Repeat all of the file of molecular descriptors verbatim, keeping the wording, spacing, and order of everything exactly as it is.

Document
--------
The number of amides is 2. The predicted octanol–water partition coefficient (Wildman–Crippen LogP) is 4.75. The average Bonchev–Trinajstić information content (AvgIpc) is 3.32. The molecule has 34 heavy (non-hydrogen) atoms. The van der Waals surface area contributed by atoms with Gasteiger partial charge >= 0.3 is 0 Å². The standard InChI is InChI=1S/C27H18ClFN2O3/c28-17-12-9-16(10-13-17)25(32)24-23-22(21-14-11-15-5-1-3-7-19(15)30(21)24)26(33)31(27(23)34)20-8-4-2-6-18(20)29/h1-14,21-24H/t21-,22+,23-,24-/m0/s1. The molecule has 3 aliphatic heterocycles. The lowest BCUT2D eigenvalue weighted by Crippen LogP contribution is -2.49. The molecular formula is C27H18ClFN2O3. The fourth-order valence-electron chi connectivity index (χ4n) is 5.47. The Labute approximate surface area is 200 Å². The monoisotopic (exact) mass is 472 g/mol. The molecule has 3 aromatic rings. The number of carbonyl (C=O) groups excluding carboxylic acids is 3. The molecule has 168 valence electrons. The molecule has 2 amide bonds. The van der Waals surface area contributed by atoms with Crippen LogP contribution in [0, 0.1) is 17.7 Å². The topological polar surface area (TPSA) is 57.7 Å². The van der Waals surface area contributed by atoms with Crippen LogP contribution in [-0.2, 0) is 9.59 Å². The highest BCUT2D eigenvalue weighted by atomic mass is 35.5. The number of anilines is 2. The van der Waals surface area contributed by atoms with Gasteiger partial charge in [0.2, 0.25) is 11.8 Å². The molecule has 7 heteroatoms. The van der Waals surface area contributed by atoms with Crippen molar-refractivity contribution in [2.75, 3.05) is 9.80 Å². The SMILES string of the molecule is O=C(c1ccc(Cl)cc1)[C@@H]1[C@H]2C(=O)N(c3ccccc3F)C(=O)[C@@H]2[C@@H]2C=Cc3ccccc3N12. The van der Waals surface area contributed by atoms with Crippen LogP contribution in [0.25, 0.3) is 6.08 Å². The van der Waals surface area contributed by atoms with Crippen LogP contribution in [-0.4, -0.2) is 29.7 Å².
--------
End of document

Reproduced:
The number of amides is 2. The predicted octanol–water partition coefficient (Wildman–Crippen LogP) is 4.75. The average Bonchev–Trinajstić information content (AvgIpc) is 3.32. The molecule has 34 heavy (non-hydrogen) atoms. The van der Waals surface area contributed by atoms with Gasteiger partial charge >= 0.3 is 0 Å². The standard InChI is InChI=1S/C27H18ClFN2O3/c28-17-12-9-16(10-13-17)25(32)24-23-22(21-14-11-15-5-1-3-7-19(15)30(21)24)26(33)31(27(23)34)20-8-4-2-6-18(20)29/h1-14,21-24H/t21-,22+,23-,24-/m0/s1. The molecule has 3 aliphatic heterocycles. The lowest BCUT2D eigenvalue weighted by Crippen LogP contribution is -2.49. The molecular formula is C27H18ClFN2O3. The fourth-order valence-electron chi connectivity index (χ4n) is 5.47. The Labute approximate surface area is 200 Å². The monoisotopic (exact) mass is 472 g/mol. The molecule has 3 aromatic rings. The number of carbonyl (C=O) groups excluding carboxylic acids is 3. The molecule has 168 valence electrons. The molecule has 2 amide bonds. The van der Waals surface area contributed by atoms with Crippen LogP contribution in [0, 0.1) is 17.7 Å². The topological polar surface area (TPSA) is 57.7 Å². The van der Waals surface area contributed by atoms with Crippen LogP contribution in [-0.2, 0) is 9.59 Å². The highest BCUT2D eigenvalue weighted by atomic mass is 35.5. The number of anilines is 2. The van der Waals surface area contributed by atoms with Gasteiger partial charge in [0.2, 0.25) is 11.8 Å². The molecule has 7 heteroatoms. The van der Waals surface area contributed by atoms with Crippen molar-refractivity contribution in [2.75, 3.05) is 9.80 Å². The SMILES string of the molecule is O=C(c1ccc(Cl)cc1)[C@@H]1[C@H]2C(=O)N(c3ccccc3F)C(=O)[C@@H]2[C@@H]2C=Cc3ccccc3N12. The van der Waals surface area contributed by atoms with Crippen LogP contribution in [0.25, 0.3) is 6.08 Å². The van der Waals surface area contributed by atoms with Crippen LogP contribution in [-0.4, -0.2) is 29.7 Å².